• a provider operated by a charity within the meaning in section 1 of the Charities Act 2011 on behalf of a Welsh-regulated institution

If a higher education course is not automatically designated, HEFCW will need to specifically designate it. Only then can students apply for financial support from the Welsh Government. The Welsh Ministers might designate these courses on a course-by-course basis.

If you are a Welsh provider that is not a 'recognised educational institution' and want to offer your courses to students under other designating authorities, you must request specific course level designation from the relevant authority.

We can request this on your behalf for Northern Irish and Scottish students. English students will be automatically designated for Welsh alternative providers if Wales has designated the provider.


Category

If you are an English provider, this indicates your category of registration with the Office for Students (OfS):

  • Approved (fee cap) with an Access and Participation Plan
  • Approved (fee cap) without an Access and Participation Plan
  • Approved

If you are a provider in Wales, Scotland or Northern Ireland, the category indicates your funding status:

  • authority funded
  • other publicly funded
  • private

Fee caps

We will add your provider fee cap to the Courses Management Service (CMS). The fee cap depends on your domicile and will be the maximum amount stated by:

  • the Office for Students (OfS)
  • the Higher Education Council for Wales (HEFCW)
  • the Department for the Economy Northern Ireland (DfENI)
  • the Student Awards Agency Scotland (SAAS)

This cap is set for both full-time and part-time courses.

When you enter fee information at course level, you will not be able to enter a fee rate higher than your fee cap.

Locations

You can assign courses to any location that you have created for your organisation on the Locations tab of the Courses Management Service (CMS).

If you are offering a course at 2 or more locations this can be reflected under one course entry on CMS.

There are 3 location types on CMS: Campus, Franchise and Teacher Training School.

Campus

A campus is a location that students attend.

We would expect your first location to be your main site (or lead school if you are a School Direct Initial Teacher Training provider).

All you need to enter for each campus is its name and postcode. The postcode determines the funding that the student receives (inside or outside London).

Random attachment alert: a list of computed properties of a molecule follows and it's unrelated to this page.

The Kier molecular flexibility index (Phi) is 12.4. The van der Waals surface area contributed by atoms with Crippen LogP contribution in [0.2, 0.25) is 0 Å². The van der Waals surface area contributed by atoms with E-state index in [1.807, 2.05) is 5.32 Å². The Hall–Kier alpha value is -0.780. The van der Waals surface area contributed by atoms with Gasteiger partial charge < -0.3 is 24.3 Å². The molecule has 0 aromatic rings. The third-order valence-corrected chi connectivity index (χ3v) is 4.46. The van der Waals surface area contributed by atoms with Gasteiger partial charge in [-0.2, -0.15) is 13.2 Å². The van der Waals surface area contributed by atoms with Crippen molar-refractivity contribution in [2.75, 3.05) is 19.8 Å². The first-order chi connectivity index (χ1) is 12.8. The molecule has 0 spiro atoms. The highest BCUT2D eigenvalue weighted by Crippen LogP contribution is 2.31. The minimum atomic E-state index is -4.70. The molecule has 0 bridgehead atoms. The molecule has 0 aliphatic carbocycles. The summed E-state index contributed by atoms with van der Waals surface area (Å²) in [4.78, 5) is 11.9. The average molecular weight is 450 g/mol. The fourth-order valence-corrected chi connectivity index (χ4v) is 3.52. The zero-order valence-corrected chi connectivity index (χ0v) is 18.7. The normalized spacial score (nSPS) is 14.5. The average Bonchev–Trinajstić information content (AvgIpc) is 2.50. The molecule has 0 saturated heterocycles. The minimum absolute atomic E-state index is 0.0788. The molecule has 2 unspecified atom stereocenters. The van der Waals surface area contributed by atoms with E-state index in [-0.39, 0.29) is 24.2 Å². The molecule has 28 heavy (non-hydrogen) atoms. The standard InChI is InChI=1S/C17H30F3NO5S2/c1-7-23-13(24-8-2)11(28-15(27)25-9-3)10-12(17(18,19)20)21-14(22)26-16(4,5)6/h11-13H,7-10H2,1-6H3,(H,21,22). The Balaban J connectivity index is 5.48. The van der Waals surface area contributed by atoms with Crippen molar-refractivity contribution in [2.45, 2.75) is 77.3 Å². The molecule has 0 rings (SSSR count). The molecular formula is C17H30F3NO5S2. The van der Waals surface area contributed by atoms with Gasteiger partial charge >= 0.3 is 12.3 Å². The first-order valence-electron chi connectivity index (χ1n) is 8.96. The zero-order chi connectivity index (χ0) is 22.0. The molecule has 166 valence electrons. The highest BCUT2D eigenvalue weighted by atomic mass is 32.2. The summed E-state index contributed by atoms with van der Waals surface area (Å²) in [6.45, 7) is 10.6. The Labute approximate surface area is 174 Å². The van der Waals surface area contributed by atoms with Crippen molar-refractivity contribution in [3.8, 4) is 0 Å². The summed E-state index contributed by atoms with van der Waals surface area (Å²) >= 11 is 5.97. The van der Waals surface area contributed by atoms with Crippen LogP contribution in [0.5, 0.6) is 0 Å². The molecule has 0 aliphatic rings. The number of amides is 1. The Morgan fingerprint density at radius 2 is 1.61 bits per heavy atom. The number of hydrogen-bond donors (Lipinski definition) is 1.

Teacher Training School

A Teacher Training School is a location used to deliver school-centred teacher training courses.

There are 2 main types of initial teacher training (ITT) courses that can be designated:

  • schools ITT courses
  • ITT courses for those who want to teach in the further education (FE) sector

These courses can be delivered under a range of different models. The designation and approval arrangements vary.

Schools ITT courses can be delivered by authority funded providers, private providers or by School-Centred Initial Teacher Training (SCITT) providers. Some may be delivered under the School Direct programme.

ITT courses for the further education sector are delivered mainly by authority funded providers and in some cases by private providers.

Eligibility

This section covers some general principles of course eligibility. There is more specific information on eligibility for each course type in the Creating courses section.

Qualifications

The current qualification options for undergraduate courses are:

  • advanced certificate
  • bachelor’s degree
  • bachelor’s degree with honours
  • bachelor’s degree with honours with QTS
  • bachelor’s degree with QTS
  • Certificate in Education
  • Certificate of Higher Education
  • Diploma in Education and Training (DET)
  • foundation degree
  • graduate certificate
  • graduate diploma
  • Higher National Certificate (HNC)
  • Higher National Diploma (HND)
  • integrated master’s degree
  • Master of Architecture
  • Postgraduate Certificate in Education
  • Professional Graduate Certificate in Education
  • Postgraduate ITT with QTS
  • Scottish master’s
  • postgraduate healthcare

The current qualification options for postgraduate master’s courses are:

  • research master’s (for students domiciled in England, Wales, Scotland or Northern Ireland)
  • taught master’s (for students domiciled in England, Wales, Scotland or Northern Ireland)
  • postgraduate certificate (for students domiciled in Northern Ireland)
  • postgraduate diploma (for students domiciled in Scotland or Northern Ireland)

The current qualification option for postgraduate doctoral courses is postgraduate doctorate.

Mapping undergraduate qualifications

The table here will help you map your undergraduate qualifications to the qualification listing on the Courses Management Service (CMS).

Provider qualification

Description

CMS qualification

BA